“From scratch, we designed, tested and commercialized the Aqua-Pipe product for over a two-year period,” says Côté.
When the product was ready for sale, Sanexen found licensees that would install the product throughout North America — allowing clients to utilize the technology in their projects, as well as prove its creditability in the market.
“When Sanexen developed Aqua-Pipe in 1999, we knew that the development of the product and the technology needed for the installation was sufficiently advanced to move to the commercialization stage,” says Sauriol. “After over 100 miles installed in more than 30 North American cities, we are now convinced that Aqua-Pipe has proven to be an efficient answer to a growing problem.”
Since its creation, Aqua-Pipe has been installed throughout North America. Sanexen has trained Aqua-Pipe licensees in New York, Michigan and Ontario and Atlantic Canada, says Sauriol. Contracts have been completed by these licensees in more than 30 North American cities including Clinton Township, Mich., and the Holland Tunnel in New York City.
Sauriol has seen the product sold to countless customers and installed in projects, proving its place in the trenchless market over the last five years.
“To this day, Aqua-Pipe remains one of the rare viable solutions for the renewal of distribution water mains,” he says.
Competing Through Challenges
Sauriol explains that funding is the most prevalent challenge the structural water main rehabilitation market faces today. The lack of money set aside in a city’s budget to repair underground infrastructure hinders the proper work to be completed, as well as leaves a great burden on taxpayers.
“In the United States, $250 billon over the next 30 years will be needed to maintain the existing drinking water infrastructure,” notes Sauriol. “Although these figures are extrapolations from a survey of 20 utilities, what counts is the tangible ability of municipalities and utilities to pay the bill. Most experts agree that $175 billion will be required over the next five years for North America. This spending could put an extra tax burden on American households.”
Another challenge Sanexen has encountered has been educating others when new products become available. This education involves making the new trenchless technologies known to asset managers, as well as proving the technologies’ benefits to projects.
“For the last five years, we have traveled to every corner of the country and we have taken part in every major water industry event in order to promote the benefits of Aqua-Pipe to municipalities and utility managers,” says Côté.
Along with the challenges the marketplace presents, competition with other companies and products plays a role in the obstacles Sanexen encounters. Although Aqua-Pipe has given Sanexen an advantage over many with the ability to repair water mains without open-cut methods, another incentive comes from the cost, Sauriol says. The technology is less expensive than some other methods, leaving city officials some extra change in their budget’s piggy bank.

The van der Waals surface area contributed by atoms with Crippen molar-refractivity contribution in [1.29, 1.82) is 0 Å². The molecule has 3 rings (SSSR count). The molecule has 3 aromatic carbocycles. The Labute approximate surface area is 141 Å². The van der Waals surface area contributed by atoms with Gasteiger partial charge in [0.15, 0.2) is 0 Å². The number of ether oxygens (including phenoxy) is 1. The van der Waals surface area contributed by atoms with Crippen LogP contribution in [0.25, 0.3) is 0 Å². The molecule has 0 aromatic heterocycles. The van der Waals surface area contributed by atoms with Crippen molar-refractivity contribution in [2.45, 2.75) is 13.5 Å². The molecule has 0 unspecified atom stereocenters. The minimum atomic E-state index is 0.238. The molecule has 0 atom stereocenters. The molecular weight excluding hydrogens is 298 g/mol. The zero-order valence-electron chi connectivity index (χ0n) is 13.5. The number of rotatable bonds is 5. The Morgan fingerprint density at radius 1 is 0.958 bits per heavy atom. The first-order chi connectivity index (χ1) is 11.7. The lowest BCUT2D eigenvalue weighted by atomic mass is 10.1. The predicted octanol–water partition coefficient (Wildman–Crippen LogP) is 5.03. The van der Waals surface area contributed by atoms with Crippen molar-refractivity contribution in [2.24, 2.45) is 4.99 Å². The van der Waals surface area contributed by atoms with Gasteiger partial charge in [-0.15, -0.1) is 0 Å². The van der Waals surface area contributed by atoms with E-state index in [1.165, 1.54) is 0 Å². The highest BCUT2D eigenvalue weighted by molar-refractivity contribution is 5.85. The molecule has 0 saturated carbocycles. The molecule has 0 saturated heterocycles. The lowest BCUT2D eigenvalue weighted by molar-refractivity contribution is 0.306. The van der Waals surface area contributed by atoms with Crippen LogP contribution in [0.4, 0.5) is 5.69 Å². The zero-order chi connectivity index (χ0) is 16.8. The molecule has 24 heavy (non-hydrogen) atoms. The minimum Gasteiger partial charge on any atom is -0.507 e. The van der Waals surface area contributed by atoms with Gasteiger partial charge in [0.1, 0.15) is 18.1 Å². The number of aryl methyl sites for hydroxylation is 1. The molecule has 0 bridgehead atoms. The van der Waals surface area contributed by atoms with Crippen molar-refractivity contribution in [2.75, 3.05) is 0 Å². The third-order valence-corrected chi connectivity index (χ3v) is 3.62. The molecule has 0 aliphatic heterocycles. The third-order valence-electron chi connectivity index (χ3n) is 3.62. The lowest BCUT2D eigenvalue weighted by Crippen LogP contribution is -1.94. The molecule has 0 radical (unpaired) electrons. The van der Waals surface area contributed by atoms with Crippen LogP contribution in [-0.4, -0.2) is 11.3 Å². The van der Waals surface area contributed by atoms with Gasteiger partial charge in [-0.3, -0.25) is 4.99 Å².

“The competitive edge of Aqua-Pipe comes from the 25 to 40 percent savings that can be made when compared to conventional open-cut replacement of old pipes,” says Sauriol. “These savings become extremely important when other utilities are present.”
Continuing to Progress
Although Sanexen has found success with Aqua-Pipe, the company still strives to make its product better and keep ahead of trends and changes in the industry. Through an extensive research and development program, Sanexen has been keen to provide a quality product at a lower cost. Sauriol notes that the clients the company does business with inspire the company to continuously evolve its products.
“Our clients and licensees have challenged the Aqua-Pipe technology to new levels,” explains Sauriol. “Demand and experience guide our research and development efforts, so that we can reach new levels of applications and performance. These efforts are aimed at new materials, new processes and lower costs.”
The company’s research and development team is led by Côté. According to Sauriol, the R&D group “is continuously looking at other industries for ideas and benchmarking innovations that come from non-related applications.”
Côté also notes that Sanexen’s partnership with world-renowned research institutions, such as the National Research Council of Canada and Louisiana Tech, has helped give the company new insight into the latest innovations in materials and polymer chemistry.
To continue changing and staying ahead of trends, Sanexen earmarks funding to allow for the proper R&D needed to further its products. The money spent today will aid in the products and technologies Sanexen offers to clients tomorrow.
“The Aqua-Pipe R&D program involves the company’s resources in science and engineering. Each year, Sanexen invests 5 percent of its annual earnings in R&D,” says Sauriol.
“These two factors combined allow us to develop new tools, new materials and expand our reach to answer our customers’ requests. Our R &D program is focused on offering our customers the tools they need to renew their water infrastructure at a competitive price.”
Pam Stask is an assistant editor of Trenchless Technology.
Sanexen was present at the 2007 No-Dig Show in San Diego and will be in Dallas in April. At Sanexen’s booth are Valerie Belisle, Aqua-Pipe account manager, and Joe Loiacono, Sanexen director of business development, along with the San Diego Padres’ mascot.